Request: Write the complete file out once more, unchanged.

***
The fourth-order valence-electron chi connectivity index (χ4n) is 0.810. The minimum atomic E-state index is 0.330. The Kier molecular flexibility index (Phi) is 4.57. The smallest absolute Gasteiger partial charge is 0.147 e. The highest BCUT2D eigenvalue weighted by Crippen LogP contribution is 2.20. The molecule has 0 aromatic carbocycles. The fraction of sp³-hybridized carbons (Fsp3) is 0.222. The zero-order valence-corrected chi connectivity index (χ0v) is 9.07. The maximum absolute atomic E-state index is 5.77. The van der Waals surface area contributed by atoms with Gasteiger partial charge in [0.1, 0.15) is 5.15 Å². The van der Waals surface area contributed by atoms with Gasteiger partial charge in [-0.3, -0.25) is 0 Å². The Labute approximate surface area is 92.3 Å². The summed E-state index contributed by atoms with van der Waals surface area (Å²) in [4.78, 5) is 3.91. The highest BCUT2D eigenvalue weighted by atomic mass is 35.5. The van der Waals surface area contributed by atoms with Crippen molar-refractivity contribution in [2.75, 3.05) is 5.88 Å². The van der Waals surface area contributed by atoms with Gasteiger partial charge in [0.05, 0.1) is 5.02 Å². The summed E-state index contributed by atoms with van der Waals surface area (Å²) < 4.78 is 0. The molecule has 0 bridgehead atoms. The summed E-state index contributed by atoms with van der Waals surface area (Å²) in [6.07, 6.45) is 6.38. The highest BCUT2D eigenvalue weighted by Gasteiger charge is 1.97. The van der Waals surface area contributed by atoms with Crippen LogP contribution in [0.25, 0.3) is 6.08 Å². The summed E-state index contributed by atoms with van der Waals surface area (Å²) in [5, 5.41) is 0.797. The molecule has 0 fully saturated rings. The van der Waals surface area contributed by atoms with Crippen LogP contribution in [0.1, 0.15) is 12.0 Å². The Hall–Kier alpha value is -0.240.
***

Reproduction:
The fourth-order valence-electron chi connectivity index (χ4n) is 0.810. The minimum atomic E-state index is 0.330. The Kier molecular flexibility index (Phi) is 4.57. The smallest absolute Gasteiger partial charge is 0.147 e. The highest BCUT2D eigenvalue weighted by Crippen LogP contribution is 2.20. The molecule has 0 aromatic carbocycles. The fraction of sp³-hybridized carbons (Fsp3) is 0.222. The zero-order valence-corrected chi connectivity index (χ0v) is 9.07. The maximum absolute atomic E-state index is 5.77. The van der Waals surface area contributed by atoms with Gasteiger partial charge in [0.1, 0.15) is 5.15 Å². The van der Waals surface area contributed by atoms with Gasteiger partial charge in [-0.3, -0.25) is 0 Å². The Labute approximate surface area is 92.3 Å². The summed E-state index contributed by atoms with van der Waals surface area (Å²) in [4.78, 5) is 3.91. The highest BCUT2D eigenvalue weighted by atomic mass is 35.5. The van der Waals surface area contributed by atoms with Crippen molar-refractivity contribution in [2.75, 3.05) is 5.88 Å². The van der Waals surface area contributed by atoms with Gasteiger partial charge in [0.05, 0.1) is 5.02 Å². The summed E-state index contributed by atoms with van der Waals surface area (Å²) < 4.78 is 0. The molecule has 0 bridgehead atoms. The summed E-state index contributed by atoms with van der Waals surface area (Å²) in [6.07, 6.45) is 6.38. The highest BCUT2D eigenvalue weighted by Gasteiger charge is 1.97. The van der Waals surface area contributed by atoms with Crippen LogP contribution in [0.25, 0.3) is 6.08 Å². The summed E-state index contributed by atoms with van der Waals surface area (Å²) in [5, 5.41) is 0.797. The molecule has 0 fully saturated rings. The van der Waals surface area contributed by atoms with Crippen LogP contribution in [0.1, 0.15) is 12.0 Å². The Hall–Kier alpha value is -0.240.